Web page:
Besides my own future, I compiled data for my club’s future events. According to my pre-event survey, the participants learned before we even set our work boots on the dry, rocky ground that morning, as they admitted that they knew “not a lot” to “very little” to “nothing” about their local wildlife. Yet, after our event ended, the participants reflected with a post-event survey, discovering that Chatfield has “over 150 species of birds” while “elk and porcupine live here,” and most importantly that “people and society need to think and find solutions to protect local wildlife.” My final piece of data was an email survey distributed one month after the event, asking how the participants changed their behaviors since our event that Saturday. I found we advocated at various levels: three went back to Chatfield with family and/or friends, two others planned to go back once the weather warmed up, another pasted a “Save Chatfield” bumper sticker onto her brand-new car, and another decided to enroll in ASGD’s Naturalist Certificate Program. That last one was me. As a teacher leading this event, I expected to change my students’ attitudes and behaviors, not mine. This service learning event brought me closer to two external places I value — ACC and ASGD. It also helped me better understand my internal place by creating culture, community, and commitment to those around me, including wildlife.
We all live in an external place, a place we call home, a place we call community. We reside in this place with other people and other animals. Sometimes we are alone in this place; sometimes we volunteer and collaborate. My internal place keeps me writing, teaching, making others aware, and being part of my external place. I continually develop my “self” so that others can develop their “selves.” Today I know that my most significant takeaway from an academic event that occurred over a year ago is how being outdoors and volunteering never feels like work for me. Cooperating with community members who want to save and protect our wildlife is really in no way work related either. No, that event on that sunny morning wasn’t work. It was inquiry at its best, imbedded in service learning, amalgamated into wildlife, with a splash of place.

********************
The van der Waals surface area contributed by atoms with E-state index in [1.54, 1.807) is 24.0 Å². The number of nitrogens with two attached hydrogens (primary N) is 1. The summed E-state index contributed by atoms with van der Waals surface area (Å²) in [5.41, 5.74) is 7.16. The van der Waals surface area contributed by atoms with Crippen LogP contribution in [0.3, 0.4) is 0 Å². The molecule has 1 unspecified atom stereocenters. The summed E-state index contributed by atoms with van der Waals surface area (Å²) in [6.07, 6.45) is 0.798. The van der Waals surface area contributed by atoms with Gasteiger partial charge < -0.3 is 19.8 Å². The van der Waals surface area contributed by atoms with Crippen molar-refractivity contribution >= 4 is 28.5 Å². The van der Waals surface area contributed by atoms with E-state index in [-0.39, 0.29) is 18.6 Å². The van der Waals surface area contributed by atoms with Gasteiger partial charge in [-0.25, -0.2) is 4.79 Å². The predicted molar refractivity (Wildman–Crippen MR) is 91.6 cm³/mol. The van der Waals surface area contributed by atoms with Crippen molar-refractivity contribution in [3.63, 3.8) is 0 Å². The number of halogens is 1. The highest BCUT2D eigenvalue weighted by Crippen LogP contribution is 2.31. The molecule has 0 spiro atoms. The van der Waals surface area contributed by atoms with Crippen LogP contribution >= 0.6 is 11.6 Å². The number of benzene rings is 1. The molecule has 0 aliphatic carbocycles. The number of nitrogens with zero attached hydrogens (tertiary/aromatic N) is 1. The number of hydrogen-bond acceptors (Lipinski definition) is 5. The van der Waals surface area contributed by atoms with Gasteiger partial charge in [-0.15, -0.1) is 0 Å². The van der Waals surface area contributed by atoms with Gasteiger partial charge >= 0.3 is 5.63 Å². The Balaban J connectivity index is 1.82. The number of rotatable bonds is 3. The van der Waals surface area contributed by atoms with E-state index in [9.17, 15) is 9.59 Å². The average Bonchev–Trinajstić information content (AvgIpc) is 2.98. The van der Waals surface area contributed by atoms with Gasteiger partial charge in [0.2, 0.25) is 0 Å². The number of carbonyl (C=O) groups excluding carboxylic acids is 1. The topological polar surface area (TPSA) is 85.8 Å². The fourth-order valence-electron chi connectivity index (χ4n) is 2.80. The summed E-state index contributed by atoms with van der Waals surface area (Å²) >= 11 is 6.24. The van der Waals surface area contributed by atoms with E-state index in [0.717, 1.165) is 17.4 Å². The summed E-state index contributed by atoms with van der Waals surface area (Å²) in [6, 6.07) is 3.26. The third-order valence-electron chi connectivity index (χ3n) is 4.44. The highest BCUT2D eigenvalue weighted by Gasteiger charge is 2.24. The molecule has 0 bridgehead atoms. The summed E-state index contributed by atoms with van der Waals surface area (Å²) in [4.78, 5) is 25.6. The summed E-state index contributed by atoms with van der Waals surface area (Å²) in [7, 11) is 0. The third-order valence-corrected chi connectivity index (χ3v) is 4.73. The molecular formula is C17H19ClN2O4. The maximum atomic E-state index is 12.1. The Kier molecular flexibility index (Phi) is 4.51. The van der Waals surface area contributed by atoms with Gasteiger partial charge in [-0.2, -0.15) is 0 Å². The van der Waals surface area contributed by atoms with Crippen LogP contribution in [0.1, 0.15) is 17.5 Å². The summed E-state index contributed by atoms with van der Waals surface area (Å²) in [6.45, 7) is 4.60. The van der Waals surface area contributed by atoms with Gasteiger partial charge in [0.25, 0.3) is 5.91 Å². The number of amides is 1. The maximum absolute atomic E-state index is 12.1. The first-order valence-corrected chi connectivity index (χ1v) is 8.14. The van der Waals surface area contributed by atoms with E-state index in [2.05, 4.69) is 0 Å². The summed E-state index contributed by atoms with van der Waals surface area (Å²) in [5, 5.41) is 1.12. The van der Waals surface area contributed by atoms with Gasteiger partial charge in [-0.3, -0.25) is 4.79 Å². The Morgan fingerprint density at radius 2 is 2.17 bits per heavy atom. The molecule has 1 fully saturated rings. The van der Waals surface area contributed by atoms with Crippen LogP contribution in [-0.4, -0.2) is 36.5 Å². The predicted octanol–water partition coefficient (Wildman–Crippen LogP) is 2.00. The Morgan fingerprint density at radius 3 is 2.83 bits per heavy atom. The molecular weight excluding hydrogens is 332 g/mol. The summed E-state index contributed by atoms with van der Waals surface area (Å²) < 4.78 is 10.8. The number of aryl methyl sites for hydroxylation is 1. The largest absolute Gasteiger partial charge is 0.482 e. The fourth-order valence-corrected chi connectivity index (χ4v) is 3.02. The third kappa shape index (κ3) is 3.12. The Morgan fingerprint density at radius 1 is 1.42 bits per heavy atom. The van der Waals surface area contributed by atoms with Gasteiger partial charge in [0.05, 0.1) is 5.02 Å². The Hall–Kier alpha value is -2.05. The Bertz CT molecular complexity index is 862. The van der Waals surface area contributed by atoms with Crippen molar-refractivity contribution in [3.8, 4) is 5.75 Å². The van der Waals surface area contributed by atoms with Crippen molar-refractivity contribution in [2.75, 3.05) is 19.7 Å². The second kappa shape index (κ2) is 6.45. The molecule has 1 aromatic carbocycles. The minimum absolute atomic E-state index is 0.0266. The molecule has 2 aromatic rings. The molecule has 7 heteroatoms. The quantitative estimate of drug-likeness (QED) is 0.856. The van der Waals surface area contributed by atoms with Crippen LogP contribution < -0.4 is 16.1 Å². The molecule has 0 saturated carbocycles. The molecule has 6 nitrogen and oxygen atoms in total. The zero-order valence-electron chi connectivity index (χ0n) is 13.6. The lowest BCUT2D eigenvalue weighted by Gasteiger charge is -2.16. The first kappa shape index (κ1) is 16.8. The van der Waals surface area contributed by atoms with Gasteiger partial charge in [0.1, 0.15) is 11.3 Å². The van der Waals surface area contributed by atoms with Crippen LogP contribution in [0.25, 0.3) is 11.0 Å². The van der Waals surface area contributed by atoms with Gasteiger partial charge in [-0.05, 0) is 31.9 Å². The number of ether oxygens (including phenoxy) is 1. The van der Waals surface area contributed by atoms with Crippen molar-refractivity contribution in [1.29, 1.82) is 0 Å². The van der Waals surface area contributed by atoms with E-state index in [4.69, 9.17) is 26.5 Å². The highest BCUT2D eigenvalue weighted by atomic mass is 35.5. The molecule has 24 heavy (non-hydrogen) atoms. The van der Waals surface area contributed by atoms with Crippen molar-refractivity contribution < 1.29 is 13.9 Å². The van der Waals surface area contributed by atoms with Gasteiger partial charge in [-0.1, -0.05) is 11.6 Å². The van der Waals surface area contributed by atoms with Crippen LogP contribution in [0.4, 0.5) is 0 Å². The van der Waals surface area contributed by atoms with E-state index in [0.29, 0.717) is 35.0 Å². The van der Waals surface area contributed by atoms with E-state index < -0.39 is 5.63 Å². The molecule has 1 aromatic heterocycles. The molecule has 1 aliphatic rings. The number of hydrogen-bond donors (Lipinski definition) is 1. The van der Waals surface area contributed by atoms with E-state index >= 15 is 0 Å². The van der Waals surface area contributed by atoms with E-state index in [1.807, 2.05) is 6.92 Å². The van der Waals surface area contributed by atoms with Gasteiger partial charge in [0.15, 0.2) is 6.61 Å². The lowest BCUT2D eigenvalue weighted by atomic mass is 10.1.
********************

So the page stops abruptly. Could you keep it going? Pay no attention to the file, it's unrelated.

Abell, J. (2013). Volunteering to help conserve endangered species: an identity approach to human-animal relationships. Journal of Community & Applied Social Psychology, 23(2), 157–170.
Audubon Society of Greater Denver. (n.d.). Retrieved from http://www.denveraudubon.org
Flinn, K. M. (2015). This is a place. Belt Magazine. Retrieved from http://beltmag.com/this-is-a-place/
Hornick, D. (2014). Photographs.
Save Chatfield State Park. (n.d.). Retrieved from http://www.savechatfield.org/content/
Diana Hornick is a student and teacher in Colorado, a place she calls home. As a professor of communication classes at Arapahoe Community College near Denver, she incorporates service learning assignments into her college-level courses — online and in the classroom — showing how important collaboration, community, and place are to academics. She also advises the Animal Advocacy Club in order to learn more about wildlife and conservation issues, taking that knowledge out to advocate with her students and community partners. While recently completing her graduate work with Project Dragonfly at Miami University in Oxford, Ohio, in conjunction with Denver Zoo, she transformed one of her course projects into this reflective essay.